Diabetes is a chronic medical condition that leads to issues with your blood sugar, causing damage throughout your body. When you're pregnant, diabetes can cause problems for you and your baby if you don't keep it under control.
If you have diabetes and are considering pregnancy, talk to Dr. John Paul Roberts, an expert OB/GYN in Plano, Texas. Dr. Roberts provides diabetes care when you're thinking about starting a family so you can have a healthy pregnancy.
Diabetes is a lifelong condition that affects how your body uses glucose in your blood. If you have diabetes, your body either doesn't make enough insulin or doesn't use it properly or effectively.
The human body produces insulin in response to rising blood sugar in the bloodstream. Insulin pushes the glucose into your cells so they can use it for energy.
But when you have diabetes, your body can't effectively get your blood glucose to your cells. The blood sugar then builds up in your bloodstream, causing various symptoms, including frequent urination and extreme thirst.
There are several types of diabetes, including Types 1 and 2, and gestational. Type 2 typically occurs later in life, while gestational diabetes happens when you're pregnant.
Keeping diabetes in check during pregnancy
If you have diabetes or are diagnosed with gestational diabetes, you can take steps to ensure you and your baby are healthy throughout your pregnancy. Some of the steps Dr. Roberts recommends to keep your blood sugar in check include:
The first step in managing diabetes during pregnancy starts before you even get pregnant. If you have diabetes, ensure a safe and healthy pregnancy before you get pregnant with preconception care.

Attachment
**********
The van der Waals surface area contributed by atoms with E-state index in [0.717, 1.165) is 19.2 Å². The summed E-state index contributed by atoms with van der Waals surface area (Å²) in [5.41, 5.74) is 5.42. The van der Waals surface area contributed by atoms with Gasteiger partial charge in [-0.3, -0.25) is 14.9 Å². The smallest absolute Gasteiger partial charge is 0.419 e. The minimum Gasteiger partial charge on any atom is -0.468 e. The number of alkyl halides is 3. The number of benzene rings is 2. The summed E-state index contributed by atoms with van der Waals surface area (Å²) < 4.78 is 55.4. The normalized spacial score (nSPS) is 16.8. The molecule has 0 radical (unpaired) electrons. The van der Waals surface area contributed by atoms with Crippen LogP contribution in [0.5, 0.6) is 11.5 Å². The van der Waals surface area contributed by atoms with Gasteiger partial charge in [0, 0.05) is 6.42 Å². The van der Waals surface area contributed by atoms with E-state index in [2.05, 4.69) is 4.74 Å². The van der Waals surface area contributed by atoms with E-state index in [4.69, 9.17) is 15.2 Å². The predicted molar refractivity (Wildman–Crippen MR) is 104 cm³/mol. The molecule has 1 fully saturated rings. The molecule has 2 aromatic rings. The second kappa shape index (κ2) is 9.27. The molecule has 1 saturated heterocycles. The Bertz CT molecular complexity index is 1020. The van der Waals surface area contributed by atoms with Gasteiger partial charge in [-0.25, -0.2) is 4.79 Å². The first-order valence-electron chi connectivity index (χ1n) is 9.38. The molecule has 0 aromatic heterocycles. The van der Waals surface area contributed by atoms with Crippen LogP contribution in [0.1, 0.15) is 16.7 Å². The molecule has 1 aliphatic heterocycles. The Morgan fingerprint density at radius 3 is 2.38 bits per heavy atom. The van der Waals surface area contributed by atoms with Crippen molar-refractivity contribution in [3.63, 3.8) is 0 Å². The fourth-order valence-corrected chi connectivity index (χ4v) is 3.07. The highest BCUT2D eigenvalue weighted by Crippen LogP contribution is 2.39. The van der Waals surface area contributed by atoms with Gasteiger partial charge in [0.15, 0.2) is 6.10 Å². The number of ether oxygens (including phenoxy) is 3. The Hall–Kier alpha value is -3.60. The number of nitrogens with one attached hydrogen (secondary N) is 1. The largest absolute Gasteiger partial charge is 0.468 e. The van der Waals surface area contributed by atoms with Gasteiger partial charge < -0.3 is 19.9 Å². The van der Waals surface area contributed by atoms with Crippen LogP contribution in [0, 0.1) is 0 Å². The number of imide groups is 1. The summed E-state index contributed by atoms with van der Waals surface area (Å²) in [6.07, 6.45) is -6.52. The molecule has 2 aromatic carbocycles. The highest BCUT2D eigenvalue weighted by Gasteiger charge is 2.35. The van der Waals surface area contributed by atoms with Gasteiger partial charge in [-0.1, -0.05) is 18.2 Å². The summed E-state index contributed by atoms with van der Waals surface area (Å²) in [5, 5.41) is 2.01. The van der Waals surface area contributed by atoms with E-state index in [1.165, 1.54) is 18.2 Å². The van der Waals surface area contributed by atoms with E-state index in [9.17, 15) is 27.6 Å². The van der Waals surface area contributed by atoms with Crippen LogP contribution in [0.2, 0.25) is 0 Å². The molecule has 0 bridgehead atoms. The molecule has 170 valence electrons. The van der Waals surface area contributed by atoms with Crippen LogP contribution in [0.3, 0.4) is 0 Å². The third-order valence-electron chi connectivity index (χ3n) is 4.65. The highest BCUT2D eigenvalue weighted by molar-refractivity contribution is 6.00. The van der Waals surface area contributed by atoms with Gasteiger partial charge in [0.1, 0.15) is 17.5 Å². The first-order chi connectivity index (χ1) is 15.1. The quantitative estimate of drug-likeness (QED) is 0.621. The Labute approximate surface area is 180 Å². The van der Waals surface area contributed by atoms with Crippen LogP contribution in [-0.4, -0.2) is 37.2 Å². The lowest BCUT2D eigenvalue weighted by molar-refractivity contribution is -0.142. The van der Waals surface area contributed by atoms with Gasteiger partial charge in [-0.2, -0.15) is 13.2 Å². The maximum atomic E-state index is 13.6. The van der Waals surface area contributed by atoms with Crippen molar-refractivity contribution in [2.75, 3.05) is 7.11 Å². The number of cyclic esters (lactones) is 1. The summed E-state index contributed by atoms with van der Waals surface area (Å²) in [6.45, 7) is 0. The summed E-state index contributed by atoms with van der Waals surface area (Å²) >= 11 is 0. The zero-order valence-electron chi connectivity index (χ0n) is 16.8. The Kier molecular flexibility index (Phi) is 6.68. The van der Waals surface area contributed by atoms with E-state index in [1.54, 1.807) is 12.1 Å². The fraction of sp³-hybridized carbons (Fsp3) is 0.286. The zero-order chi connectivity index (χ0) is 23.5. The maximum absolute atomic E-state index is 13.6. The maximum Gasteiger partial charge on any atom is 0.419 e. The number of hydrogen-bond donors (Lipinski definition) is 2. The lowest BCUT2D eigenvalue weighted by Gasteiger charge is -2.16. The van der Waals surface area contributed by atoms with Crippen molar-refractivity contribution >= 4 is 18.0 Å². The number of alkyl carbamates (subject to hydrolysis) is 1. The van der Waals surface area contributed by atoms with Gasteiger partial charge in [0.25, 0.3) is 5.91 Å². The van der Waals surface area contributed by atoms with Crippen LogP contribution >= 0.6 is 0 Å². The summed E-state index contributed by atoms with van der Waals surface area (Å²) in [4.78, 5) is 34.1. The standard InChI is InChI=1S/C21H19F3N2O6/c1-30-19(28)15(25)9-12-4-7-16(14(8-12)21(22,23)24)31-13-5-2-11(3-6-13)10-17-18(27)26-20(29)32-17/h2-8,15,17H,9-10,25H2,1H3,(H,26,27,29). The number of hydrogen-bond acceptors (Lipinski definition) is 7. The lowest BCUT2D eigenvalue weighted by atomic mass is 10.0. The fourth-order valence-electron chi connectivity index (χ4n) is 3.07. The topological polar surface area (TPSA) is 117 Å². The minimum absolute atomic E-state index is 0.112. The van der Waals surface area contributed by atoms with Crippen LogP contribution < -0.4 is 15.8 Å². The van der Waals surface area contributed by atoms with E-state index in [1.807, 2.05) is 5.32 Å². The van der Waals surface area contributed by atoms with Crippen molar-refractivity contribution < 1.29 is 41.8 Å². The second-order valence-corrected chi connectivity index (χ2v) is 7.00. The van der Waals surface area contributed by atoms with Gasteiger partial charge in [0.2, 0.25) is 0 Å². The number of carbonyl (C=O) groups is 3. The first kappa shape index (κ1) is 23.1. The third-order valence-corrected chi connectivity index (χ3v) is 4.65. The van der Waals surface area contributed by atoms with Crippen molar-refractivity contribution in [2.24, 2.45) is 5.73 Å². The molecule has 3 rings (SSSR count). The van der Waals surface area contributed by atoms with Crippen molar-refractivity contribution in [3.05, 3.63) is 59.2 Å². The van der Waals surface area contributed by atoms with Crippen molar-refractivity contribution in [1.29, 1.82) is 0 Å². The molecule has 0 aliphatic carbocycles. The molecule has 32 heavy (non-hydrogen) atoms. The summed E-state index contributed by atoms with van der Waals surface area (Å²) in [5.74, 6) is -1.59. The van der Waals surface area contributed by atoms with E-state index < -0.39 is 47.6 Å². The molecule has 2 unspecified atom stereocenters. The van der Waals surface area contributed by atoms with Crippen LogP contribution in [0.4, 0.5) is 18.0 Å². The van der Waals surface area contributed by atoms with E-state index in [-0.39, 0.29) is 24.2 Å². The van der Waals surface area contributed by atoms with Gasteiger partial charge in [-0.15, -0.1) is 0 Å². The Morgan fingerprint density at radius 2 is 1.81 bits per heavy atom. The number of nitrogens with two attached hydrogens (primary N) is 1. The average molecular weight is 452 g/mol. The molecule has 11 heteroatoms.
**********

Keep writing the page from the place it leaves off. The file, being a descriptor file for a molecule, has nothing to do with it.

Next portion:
Monitor your blood sugar
Keeping your blood sugar in check is a crucial aspect of managing diabetes while you're pregnant. Check your blood sugar regularly to ensure you're within a healthy range for you and your baby.
Eat a healthy diet
Your diet is another key to diabetes management. Keep a close eye on how much sugar you consume, and cut down on refined carbohydrates and processed foods. Aim for healthier, nutrient-dense foods like fresh vegetables and low-sugar fruits.
Take medications as prescribed
If you require insulin, take it as prescribed. Even if you're feeling OK, don't skip any doses, as it could affect you and your baby.
We suggest staying active during pregnancy. Simply walking daily or doing mild aerobic exercise helps you keep your blood sugar in a normal range, especially when paired with a healthy diet.
Complications of uncontrolled diabetes
You may need more insulin if you have diabetes while pregnant. You're also at risk for hypoglycemia, or low blood sugar, which is very dangerous. Your baby is at risk for several complications, which include:
- Certain congenital disabilities
- Macrosomia, or significant birth weight
- Birth injuries
- Respiratory difficulties
You're also at risk for preeclampsia, which is dangerous for you and your baby. Keeping your blood sugar under control is the best way to prevent problems for you or your baby during pregnancy and birth.
If you have diabetes and are planning to get pregnant, call today to schedule your prenatal appointment or book a consultation with Dr. Roberts through our website.